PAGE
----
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Ives Goddard

Ives Goddard-HS.jpg

Biographical information


Political information

Flag of United States.png American

Alma mater

Harvard College

  • Linguistics

Ives Goddard, formally known as Robert Hale Ives Goddard, III, is an American linguist and curator at the Department of Anthropology of the National Museum of Natural History at the Smithsonian Institution. He is widely considered as the leading expert on Algonquian languages and the larger Algic family.


Early life and education[]

In 1963, Goddard received his Bachelor of Arts from Harvard College, and six years later, in 1969, he received his PhD from the same college. From 1966 to 1969, he was a Junior Fellow of the Harvard Society of Fellows.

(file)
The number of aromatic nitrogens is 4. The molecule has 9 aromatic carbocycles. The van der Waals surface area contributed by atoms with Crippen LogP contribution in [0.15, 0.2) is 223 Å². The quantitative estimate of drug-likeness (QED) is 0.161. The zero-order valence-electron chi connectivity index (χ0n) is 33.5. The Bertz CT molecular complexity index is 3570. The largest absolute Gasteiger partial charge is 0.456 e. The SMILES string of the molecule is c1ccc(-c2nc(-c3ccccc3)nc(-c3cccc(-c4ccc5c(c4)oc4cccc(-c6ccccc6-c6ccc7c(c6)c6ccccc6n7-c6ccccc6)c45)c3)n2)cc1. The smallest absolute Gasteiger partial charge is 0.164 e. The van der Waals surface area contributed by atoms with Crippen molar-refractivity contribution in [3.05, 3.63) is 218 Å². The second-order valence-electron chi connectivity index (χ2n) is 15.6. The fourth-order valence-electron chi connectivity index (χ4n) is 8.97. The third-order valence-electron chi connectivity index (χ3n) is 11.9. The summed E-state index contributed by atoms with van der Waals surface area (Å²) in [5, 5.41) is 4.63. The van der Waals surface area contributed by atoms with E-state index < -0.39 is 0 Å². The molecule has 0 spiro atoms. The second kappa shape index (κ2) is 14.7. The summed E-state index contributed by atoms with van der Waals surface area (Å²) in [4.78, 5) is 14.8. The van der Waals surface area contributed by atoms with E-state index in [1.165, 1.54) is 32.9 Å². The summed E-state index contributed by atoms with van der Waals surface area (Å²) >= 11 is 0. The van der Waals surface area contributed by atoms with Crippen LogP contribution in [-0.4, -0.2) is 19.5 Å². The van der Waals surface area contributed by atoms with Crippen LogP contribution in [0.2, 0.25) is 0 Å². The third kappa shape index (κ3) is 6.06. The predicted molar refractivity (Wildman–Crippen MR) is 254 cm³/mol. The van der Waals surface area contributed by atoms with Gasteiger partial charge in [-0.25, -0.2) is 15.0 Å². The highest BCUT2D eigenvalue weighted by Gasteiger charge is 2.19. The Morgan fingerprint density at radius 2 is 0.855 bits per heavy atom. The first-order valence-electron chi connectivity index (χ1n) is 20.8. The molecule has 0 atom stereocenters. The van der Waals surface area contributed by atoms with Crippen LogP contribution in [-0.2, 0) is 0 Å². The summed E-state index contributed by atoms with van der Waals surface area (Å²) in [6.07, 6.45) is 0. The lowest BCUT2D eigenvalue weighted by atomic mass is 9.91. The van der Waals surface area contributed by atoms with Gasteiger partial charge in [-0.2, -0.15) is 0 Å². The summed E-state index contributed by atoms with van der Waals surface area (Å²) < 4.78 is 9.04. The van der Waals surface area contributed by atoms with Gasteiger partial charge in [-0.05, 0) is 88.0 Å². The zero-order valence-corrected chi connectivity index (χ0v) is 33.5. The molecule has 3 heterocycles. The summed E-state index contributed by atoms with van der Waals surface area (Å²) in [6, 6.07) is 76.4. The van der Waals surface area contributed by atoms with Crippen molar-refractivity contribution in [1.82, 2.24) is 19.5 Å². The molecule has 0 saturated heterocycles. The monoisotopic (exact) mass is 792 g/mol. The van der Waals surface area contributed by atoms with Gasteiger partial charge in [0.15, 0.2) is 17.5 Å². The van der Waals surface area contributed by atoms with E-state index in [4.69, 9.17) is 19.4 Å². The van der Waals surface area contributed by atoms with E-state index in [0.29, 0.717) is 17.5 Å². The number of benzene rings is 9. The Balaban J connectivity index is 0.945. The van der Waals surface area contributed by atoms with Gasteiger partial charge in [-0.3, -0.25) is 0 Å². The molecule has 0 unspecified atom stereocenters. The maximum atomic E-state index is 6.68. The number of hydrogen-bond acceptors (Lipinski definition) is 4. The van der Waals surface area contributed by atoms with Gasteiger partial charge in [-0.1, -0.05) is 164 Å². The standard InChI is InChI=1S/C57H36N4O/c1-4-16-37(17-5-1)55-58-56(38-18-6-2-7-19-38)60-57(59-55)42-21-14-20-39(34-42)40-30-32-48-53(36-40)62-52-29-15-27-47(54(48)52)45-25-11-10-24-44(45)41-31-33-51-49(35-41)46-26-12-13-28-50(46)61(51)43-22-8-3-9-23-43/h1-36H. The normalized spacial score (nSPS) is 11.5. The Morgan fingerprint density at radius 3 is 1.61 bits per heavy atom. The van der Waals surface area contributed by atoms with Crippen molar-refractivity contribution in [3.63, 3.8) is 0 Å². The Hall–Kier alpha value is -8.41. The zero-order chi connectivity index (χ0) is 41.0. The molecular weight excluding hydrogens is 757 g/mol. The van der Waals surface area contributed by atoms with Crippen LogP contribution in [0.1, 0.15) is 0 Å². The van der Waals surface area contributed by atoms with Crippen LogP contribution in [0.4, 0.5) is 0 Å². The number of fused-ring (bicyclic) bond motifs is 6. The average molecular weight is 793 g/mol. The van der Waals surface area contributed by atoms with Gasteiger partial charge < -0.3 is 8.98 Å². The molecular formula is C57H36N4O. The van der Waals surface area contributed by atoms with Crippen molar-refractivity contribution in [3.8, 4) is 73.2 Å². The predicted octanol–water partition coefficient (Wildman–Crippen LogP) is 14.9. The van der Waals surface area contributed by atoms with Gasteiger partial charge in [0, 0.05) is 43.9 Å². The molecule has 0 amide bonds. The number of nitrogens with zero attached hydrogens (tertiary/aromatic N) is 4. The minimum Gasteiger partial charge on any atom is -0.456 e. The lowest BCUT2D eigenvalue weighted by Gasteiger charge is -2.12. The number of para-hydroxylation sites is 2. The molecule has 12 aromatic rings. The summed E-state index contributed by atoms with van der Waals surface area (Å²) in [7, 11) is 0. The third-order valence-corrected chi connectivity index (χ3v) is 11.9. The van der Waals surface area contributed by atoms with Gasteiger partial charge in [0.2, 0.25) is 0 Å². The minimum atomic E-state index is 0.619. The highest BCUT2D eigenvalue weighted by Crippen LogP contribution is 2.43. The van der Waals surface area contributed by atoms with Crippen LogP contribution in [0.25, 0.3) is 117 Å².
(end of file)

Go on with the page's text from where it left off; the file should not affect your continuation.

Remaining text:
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Handbook of North American Indians, volume 17, edited by Ives Goddard.

After receiving his doctorate, he taught at Harvard College as a junior professor.

In 1975, Goddard moved to working at the Smithsonian Institution. His own field research is focused mainly on the Delaware languages and the Meskwaki (Fox) Native Americans. He is also known for his work on the studies of the Algonquian Massachusett language and the history of the Cheyenne language. He has also published work on the history of the Algonquian Arapahoan branch, whose two extant representatives are Arapaho and Gros Ventre.

He is a distinguished figure in the study of methodology of historical linguistics. Goddard has also played an important role in the critique of crank historical linguistic work.

Goddard is the linguistic and technical editor of the Handbook of North American Indians.